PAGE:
Brexit

“The idea that all Britain’s Labour party needs to do to win is offer true socialism has been tested to destruction.” (Financial Times) 

News of the British election result was greeted by jubilation on the stock markets of the world. The pound sterling soared, and Donald J. Trump tweeted: “Congratulations to Boris Johnson on his great WIN!”

But all history shows that a rise in the stock market does not necessarily signify anything positive for the working class. Rather, the opposite is the truth. And what pleases the present occupant of the White House will not necessarily be to the liking of the working people of Britain.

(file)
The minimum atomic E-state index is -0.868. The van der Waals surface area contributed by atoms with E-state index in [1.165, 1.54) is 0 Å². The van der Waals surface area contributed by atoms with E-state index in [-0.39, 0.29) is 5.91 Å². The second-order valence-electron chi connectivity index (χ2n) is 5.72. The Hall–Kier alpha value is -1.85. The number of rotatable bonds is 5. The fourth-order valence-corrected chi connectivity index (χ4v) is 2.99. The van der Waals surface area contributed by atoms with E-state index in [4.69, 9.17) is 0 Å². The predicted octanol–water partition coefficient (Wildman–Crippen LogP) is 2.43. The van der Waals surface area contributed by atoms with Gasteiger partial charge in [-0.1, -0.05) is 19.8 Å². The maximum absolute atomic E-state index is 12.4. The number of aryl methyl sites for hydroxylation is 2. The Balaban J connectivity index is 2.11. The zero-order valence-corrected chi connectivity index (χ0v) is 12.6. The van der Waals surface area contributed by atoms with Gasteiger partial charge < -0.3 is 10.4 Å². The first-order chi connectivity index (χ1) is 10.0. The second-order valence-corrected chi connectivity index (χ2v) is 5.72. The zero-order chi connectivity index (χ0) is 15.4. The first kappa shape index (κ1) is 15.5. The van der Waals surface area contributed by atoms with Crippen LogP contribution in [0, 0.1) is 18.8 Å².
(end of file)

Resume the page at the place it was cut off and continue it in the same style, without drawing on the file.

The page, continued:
His government is just two days old, but Boris Johnson has already managed to lose his majority and rack up two defeats in the House of Commons. No government in history has faced such an immediate losing streak. This demonstrates how weak the Tory leader and his regime are.

As expected, the European elections saw a huge victory for the Brexit Party, which took 32 percent of the vote in Britain. This clearly reflects the frustrations of many people about the paralysis in Parliament and the failure of politicians to agree on a path for Britain’s departure from the EU.

Alan Woods discusses the battle in the Labour Party over the question of a second referendum on Britain's EU membership. The Tories are torn apart over Brexit, yet rather than uniting behind their party leader, right-wing Labour MPs are putting their energies into attacking Jeremy Corbyn. Sooner or later, judgement day will come for Theresa May, and the opportunity for Corbyn’s Labour to form a government will present itself. But how will Corbyn deal with the wreckers in his ranks, and the question of the EU?